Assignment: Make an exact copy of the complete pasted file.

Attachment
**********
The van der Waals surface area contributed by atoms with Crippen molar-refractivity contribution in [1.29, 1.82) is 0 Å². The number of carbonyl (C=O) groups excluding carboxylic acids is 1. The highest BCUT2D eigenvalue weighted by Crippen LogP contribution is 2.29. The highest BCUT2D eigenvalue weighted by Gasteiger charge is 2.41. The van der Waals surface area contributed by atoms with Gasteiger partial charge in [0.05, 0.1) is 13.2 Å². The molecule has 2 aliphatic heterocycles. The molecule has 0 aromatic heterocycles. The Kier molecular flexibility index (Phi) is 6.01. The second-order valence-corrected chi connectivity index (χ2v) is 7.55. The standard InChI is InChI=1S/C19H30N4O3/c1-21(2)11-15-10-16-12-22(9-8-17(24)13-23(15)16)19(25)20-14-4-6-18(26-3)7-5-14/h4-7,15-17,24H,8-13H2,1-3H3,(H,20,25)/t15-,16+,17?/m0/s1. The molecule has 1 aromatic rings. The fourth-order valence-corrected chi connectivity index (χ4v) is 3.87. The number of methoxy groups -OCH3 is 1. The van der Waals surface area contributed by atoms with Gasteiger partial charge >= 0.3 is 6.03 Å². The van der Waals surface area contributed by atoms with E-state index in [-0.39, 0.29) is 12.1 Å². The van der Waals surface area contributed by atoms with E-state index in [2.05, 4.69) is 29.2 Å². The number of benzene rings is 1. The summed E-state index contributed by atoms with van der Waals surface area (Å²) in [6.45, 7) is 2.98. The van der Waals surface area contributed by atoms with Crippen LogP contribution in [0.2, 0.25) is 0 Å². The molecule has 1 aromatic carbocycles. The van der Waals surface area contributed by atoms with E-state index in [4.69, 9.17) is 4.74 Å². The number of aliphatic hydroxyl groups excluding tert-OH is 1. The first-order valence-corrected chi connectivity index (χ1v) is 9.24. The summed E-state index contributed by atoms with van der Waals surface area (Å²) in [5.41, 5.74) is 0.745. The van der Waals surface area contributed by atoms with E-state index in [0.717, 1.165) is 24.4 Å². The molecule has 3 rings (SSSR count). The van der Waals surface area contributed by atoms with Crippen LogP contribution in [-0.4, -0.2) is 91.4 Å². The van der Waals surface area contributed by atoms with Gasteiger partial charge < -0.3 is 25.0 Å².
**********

The van der Waals surface area contributed by atoms with Crippen molar-refractivity contribution in [1.29, 1.82) is 0 Å². The number of carbonyl (C=O) groups excluding carboxylic acids is 1. The highest BCUT2D eigenvalue weighted by Crippen LogP contribution is 2.29. The highest BCUT2D eigenvalue weighted by Gasteiger charge is 2.41. The van der Waals surface area contributed by atoms with Gasteiger partial charge in [0.05, 0.1) is 13.2 Å². The molecule has 2 aliphatic heterocycles. The molecule has 0 aromatic heterocycles. The Kier molecular flexibility index (Phi) is 6.01. The second-order valence-corrected chi connectivity index (χ2v) is 7.55. The standard InChI is InChI=1S/C19H30N4O3/c1-21(2)11-15-10-16-12-22(9-8-17(24)13-23(15)16)19(25)20-14-4-6-18(26-3)7-5-14/h4-7,15-17,24H,8-13H2,1-3H3,(H,20,25)/t15-,16+,17?/m0/s1. The molecule has 1 aromatic rings. The fourth-order valence-corrected chi connectivity index (χ4v) is 3.87. The number of methoxy groups -OCH3 is 1. The van der Waals surface area contributed by atoms with Gasteiger partial charge >= 0.3 is 6.03 Å². The van der Waals surface area contributed by atoms with E-state index in [-0.39, 0.29) is 12.1 Å². The van der Waals surface area contributed by atoms with E-state index in [2.05, 4.69) is 29.2 Å². The number of benzene rings is 1. The summed E-state index contributed by atoms with van der Waals surface area (Å²) in [6.45, 7) is 2.98. The van der Waals surface area contributed by atoms with Crippen LogP contribution in [0.2, 0.25) is 0 Å². The molecule has 1 aromatic carbocycles. The van der Waals surface area contributed by atoms with E-state index in [4.69, 9.17) is 4.74 Å². The number of aliphatic hydroxyl groups excluding tert-OH is 1. The first-order valence-corrected chi connectivity index (χ1v) is 9.24. The summed E-state index contributed by atoms with van der Waals surface area (Å²) in [5.41, 5.74) is 0.745. The van der Waals surface area contributed by atoms with E-state index in [0.717, 1.165) is 24.4 Å². The molecule has 3 rings (SSSR count). The van der Waals surface area contributed by atoms with Crippen LogP contribution in [-0.4, -0.2) is 91.4 Å². The van der Waals surface area contributed by atoms with Gasteiger partial charge < -0.3 is 25.0 Å².